Previously on openGlobalRights, United Nations (U.N.) special rapporteur Maina Kiai correctly noted that the Kenyan government recently attempted to cap local NGOs’ foreign funding. This attempt was aimed at undermining NGOs’ ability to hold their government accountable.
Chapter 4 of Kenya’s Constitution states that Kenyan citizens have fundamental rights and freedoms, including freedom of expression, association, assembly, and more. In Kenya and elsewhere, human rights NGOs work to promote and respect these rights, so it stands to reason that any act seeking to restrict these groups is unconstitutional.
Kenya is also party to international conventions demanding respect for its citizens’ human and democratic rights, and the government must fulfil these commitments. Its recent effort to restrict foreign funds to local NGOs clearly violates these obligations.
The on-going case at the International Criminal Court against two prominent Kenyan leaders, President Uhuru Kenyatta and Deputy President William Ruto, was an outcome of human rights advocacy by many NGOs, especially those based in Kenya. These two leaders are charged with orchestrating Kenya’s post-election violence in 2007-08, which killed more than 1,200 and displaced over 600,000. It is in these defendants’ interest to cap foreign funding to Kenya’s local human rights NGOs.
Kai observes that the Kenyan government tried to sell its proposed restrictions as unifying acts that would help Kenyans “speak with one voice.” The government portrayed local NGOs as “ money scavengers” “chasing foreign cash” and serving as agents of foreign intervention.
The ‘Beijing Consensus’
Of note through all of this is the rise of China as the world’s second-largest economy along with its intense interest in Africa, free of any strings attached to respect for human rights, democracy, or good governance. China is keen on distinguishing its economic interests from African countries’ internal governance and human rights conditions. Some call this the “Beijing Consensus,” a new paradigm aimed at undermining the “Washington Consensus” and the efforts of some Western countries’ to exert political influence in Africa, including over states’ human rights behaviour.
Even if China has no such plans, many African leaders are abusing the “Beijing Consensus” by challenging Western countries' attempts to promote human rights standards through local NGOs. Consider Zimbabwe’s president, Robert Mugabe, who has been in power for decades, and is regarded by Western leaders as a dictator. Mugabe enjoys good relations with China, which gives him financial support for his programs. In 2005, the Guardian newspaper quoted Mugabe as saying, “We are looking to the East where the sun rises, and have turned our backs on the West where the sun sets.” Given the history of colonialism, Mugabe said, Western countries had no right to lecture Africans on human rights.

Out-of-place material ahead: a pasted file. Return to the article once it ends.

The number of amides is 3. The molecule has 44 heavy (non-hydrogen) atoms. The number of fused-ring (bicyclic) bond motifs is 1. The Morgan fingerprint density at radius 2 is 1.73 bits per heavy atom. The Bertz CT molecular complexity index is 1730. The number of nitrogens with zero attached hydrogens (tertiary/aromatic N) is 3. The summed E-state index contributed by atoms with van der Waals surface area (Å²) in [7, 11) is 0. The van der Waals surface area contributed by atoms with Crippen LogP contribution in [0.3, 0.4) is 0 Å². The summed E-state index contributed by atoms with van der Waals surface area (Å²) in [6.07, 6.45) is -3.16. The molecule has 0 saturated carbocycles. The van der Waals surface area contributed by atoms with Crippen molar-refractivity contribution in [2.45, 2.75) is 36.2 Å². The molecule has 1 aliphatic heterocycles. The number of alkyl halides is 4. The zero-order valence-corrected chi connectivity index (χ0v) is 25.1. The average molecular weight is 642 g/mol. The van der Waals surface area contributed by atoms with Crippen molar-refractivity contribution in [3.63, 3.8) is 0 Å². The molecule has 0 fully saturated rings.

The Kenyan government’s attempt to limit the amount of foreign money local NGOs can receive to 15% of their budget follows an alarming trend shaking the entire NGO sector. According to the 2009 civil society law of Ethiopia, NGOs defined as “Ethiopian Charities or Societies” may not receive more than 10% of their funding from abroad. This law, which was implemented in 2010, has severely weakened or shut down many Ethiopian NGOs.
Too early to rejoice
It is too soon to rejoice that the proposed Kenyan NGO bill was narrowly defeated in December 2013, since officials can easily revive it at any time. The people of Kenya, the international community and influential personalities and organizations must speak out against the idea of foreign funding caps to local NGOs, as these will lead to impunity, more human rights violations, and a decline in good governance.
Funding is the lifeblood of NGOs, wherever they are. What openGlobalRights authors Ron and Pandya observe for other parts of the world is also true for Africa, where most local NGOs rely heavily on foreign money. As is true in other African countries, it is challenging for some Kenyan NGOs to raise funds domestically. According to conversations with resource mobilisation expert Dr. John Chikati, however, Kenyan NGOs are still doing a better job raising funds locally than counterparts in Ethiopia, Egypt, Djibouti, and Eritrea.
Better Financial Controls
Local NGOs in Kenya and elsewhere must also change, however, chiefly by becoming more accountable and transparent. One major criticism of local NGOs is that they use their limited resources in inappropriate or wasteful ways. Many believe local NGOs mismanage their funds because they do not face the same kind of regulations applied to for-profit corporations. NGOs should respond by creating structures that are transparent, accountable and exhibit proper financial controls.
Instead of trying to cap foreign-sourced NGO funds, the Kenyan government should develop better mechanisms for monitoring those funds’ use.
Kenyans should respect their own constitution and the international conventions in which they are a state party. Just as an attempt to kill peacekeepers is aimed at killing peace itself, the government’s campaign to kill local civil society is really aimed at killing off Kenya’s democratic system.
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